In some ways, food preservation hasn’t changed that much in the last few centuries. After all, the concepts behind many of our modern preservation methods remain the same. Even now, it is easy to forget how much we rely on cooling and freezing – both ancient methods used by people in cold climates for millennia. However, it is undeniable that there is a growing distance between how we approach food preservation now compared to most of human history.
Modern food science has allowed us to create foodstuffs that may outlast us all. A modern urbanite can step into a supermarket and know, with relative certainty, that they will be able to find almost any food they like, free from the constraints of seasonality and geography. So why do traditional food preservation methods matter? Why are we dedicated to recording and spreading this knowledge? Why, in short, learn to can, pickle, dry, and ferment your own foods, when Tesco has everything you need?
Nutrition & Health
As of 2018, half of the food consumed in the UK was classed as “ultra-processed”. These “processes” are, fundamentally, the most modern, technologically-advanced form of food preservation available to us. However, several studies show the health dangers of a diet that relies too heavily on these methods.
It’s not necessarily the processing that is bad. Canned and frozen fruit and vegetables are just as healthy as their fresh counterparts, as long as there is no sugar, salt, or preservatives added. They are also often cheaper and more accessible, making it easier for those on low incomes to afford a balanced diet. You will notice, however, that freezing and canning are in fact ancient preservation methods – we have just learned to do it at mass scale.
Another example is meat. By now, we have all heard that processed meats can cause severe health problems, but it’s not that simple. For example, good old-fashioned salting, while leading to high levels of sodium, does not have the cancerous effects of the nitrate-heavy processes used for most cured meats. It does take longer, however, which makes it more expensive. When we let the food industry preserve our food for us, we run the risk of buying into methods that were selected to maximise profit, not nutrition and well-being.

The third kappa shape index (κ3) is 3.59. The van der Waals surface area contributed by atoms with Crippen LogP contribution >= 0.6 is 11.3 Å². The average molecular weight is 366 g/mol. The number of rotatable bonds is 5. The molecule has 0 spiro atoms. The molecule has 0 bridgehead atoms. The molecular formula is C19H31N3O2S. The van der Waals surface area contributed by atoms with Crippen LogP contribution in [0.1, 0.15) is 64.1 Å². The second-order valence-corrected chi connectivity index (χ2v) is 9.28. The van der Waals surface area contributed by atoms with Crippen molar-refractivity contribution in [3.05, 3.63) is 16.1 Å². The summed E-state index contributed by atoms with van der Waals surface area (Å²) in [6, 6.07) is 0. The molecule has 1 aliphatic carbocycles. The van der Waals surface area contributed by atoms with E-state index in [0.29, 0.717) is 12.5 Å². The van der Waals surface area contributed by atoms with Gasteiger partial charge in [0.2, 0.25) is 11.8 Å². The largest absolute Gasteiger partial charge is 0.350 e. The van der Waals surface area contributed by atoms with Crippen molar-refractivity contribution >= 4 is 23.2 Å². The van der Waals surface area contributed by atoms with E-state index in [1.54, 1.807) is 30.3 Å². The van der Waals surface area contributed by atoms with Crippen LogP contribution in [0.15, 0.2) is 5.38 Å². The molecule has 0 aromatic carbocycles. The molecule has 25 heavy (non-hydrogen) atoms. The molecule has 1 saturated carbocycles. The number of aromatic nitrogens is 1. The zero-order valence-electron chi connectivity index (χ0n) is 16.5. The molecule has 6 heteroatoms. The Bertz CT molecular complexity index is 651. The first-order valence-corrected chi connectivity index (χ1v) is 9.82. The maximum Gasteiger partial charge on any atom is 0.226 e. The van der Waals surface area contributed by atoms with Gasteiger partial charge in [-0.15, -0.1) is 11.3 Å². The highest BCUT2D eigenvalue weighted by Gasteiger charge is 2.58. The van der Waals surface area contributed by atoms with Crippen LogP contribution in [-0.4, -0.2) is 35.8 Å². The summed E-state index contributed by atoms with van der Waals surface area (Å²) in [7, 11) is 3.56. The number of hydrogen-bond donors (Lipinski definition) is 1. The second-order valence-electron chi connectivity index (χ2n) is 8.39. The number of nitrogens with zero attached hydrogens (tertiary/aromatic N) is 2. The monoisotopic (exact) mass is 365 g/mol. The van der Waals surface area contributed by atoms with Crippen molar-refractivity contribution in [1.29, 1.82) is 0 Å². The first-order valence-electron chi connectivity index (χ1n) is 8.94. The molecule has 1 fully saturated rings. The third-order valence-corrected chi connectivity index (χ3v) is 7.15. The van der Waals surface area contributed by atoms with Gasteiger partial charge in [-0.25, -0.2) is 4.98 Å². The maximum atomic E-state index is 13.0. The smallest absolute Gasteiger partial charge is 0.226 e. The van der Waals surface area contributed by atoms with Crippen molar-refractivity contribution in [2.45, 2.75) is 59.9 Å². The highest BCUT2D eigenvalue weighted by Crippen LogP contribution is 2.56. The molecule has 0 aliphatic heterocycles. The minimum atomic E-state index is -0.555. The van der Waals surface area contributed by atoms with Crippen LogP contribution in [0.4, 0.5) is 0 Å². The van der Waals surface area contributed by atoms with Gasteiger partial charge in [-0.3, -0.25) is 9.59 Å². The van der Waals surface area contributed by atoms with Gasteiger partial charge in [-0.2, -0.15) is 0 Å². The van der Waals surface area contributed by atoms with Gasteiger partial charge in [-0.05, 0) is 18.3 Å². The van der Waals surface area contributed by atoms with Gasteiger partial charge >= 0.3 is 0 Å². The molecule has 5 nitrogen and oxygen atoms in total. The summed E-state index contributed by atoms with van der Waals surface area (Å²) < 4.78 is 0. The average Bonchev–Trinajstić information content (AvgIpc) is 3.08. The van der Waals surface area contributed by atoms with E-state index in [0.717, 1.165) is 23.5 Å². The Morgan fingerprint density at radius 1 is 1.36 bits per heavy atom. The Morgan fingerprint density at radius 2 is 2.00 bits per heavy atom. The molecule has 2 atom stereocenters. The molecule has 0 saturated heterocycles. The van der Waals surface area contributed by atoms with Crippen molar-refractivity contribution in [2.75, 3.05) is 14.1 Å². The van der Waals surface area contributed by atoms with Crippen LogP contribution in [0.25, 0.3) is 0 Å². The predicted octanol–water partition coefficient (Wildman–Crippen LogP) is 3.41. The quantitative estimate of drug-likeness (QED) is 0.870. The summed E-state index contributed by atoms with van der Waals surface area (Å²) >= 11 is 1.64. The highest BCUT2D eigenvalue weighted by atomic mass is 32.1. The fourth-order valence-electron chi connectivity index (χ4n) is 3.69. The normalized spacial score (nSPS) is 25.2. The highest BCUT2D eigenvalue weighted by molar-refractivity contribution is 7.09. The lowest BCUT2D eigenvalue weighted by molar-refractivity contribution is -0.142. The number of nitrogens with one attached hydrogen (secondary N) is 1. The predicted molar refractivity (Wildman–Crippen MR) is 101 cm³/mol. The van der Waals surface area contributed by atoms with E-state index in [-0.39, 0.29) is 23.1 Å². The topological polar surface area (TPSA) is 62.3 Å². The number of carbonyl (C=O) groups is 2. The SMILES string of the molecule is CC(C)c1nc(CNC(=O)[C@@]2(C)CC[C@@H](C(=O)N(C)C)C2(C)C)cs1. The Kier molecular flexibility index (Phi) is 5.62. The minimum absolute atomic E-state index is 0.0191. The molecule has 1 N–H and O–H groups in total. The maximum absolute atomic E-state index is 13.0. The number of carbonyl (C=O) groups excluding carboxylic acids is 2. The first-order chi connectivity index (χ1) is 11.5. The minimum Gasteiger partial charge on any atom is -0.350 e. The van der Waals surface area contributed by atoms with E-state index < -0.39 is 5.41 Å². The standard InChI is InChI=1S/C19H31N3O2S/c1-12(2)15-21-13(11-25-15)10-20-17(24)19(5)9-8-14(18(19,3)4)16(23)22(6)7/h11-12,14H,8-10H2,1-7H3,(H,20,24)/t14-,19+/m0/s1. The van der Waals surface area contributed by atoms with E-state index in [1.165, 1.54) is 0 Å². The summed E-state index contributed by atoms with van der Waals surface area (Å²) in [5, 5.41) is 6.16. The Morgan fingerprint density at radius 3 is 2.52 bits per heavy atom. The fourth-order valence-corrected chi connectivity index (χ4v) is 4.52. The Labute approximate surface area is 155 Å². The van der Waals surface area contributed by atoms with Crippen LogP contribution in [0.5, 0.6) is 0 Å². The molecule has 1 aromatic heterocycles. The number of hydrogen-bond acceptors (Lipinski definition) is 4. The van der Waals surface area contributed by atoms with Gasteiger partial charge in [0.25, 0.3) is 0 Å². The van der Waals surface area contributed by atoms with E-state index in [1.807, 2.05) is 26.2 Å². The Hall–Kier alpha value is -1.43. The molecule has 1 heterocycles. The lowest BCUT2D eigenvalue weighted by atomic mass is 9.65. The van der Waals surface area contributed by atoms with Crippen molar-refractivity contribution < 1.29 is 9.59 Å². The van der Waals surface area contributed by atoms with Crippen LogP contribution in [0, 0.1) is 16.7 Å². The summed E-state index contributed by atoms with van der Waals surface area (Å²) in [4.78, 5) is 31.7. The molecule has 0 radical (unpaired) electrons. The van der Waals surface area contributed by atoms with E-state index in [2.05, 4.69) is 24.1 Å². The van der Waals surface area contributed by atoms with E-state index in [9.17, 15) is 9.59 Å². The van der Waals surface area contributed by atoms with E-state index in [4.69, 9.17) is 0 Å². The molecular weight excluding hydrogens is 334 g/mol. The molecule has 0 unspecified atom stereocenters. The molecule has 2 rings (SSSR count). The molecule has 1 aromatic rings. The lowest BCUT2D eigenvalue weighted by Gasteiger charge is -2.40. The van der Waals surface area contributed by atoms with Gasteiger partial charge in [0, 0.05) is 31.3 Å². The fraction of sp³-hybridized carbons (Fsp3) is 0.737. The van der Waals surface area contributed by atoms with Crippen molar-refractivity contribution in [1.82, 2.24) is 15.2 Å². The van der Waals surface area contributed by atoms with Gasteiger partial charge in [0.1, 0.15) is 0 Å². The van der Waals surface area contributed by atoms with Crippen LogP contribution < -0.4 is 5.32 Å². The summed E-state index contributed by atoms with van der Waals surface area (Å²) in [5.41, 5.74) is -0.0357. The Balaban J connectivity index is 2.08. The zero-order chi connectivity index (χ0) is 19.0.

We live in an age of mass consumption, where we are encouraged to spend and accumulate. By this point, there is no doubt that this attitude is one of the biggest drivers in climate change, leaving behind a monumental mountain of waste and greenhouse gases. At-home food preservation teaches us to be mindful about the food we buy and how we use it, and is one of the many ways that we can make our lifestyles more sustainable. The environmental impacts are wide-ranging:
- Food waste – Knowing how to preserve your own food means you can make your fresh ingredients last longer and improve your food management. On a more global scale, food preservation is being looked into as one of the ways to prevent mass food shortages in years to come.
- Plastic waste – When you use your own cans and jars, you cut down on the wasteful plastic packaging used by major supermarkets.
- Greenhouse emissions – Food preservation allows us to buy seasonal produce and enjoy it year-long, without the carbon footprint of importing it from the other side of the world.
Culture & Tradition
Finally, we believe that food preservation is important as a cultural heritage. It reflects our species’ ability to adapt and innovate, and is a fundamental part of what has allowed us to grow and thrive. It is a unifying human practice, but what is most wonderful about it is that is is also highly specific and cultural.
Civilizations across the world all developed similar preservation methods, but they did it in different ways. Different flavorings, ingredients, and processes were created, each unique to a culture’s climate, resources, and society. In a world where traditional culture is struggling to stay relevant, it would be a shame to lose the rich repository of knowledge in these recipes and methods. Learning preservation methods from around the world connects us to our shared past as humans, but it also allows us to immerse ourselves in other cultures – or even our own.
Preserving our preservation methods can seem a sentimental act of nostalgia, but it is far more than that. It is one of the many ways in which tapping into our past as a species could help us make a better future for it. It can help us change our relationship with food for the better, and pave the way towards a more thoughtful and sustainable approach to shopping. The fact you get to brag about your home-made pickles on Instagram is, of course, a bonus.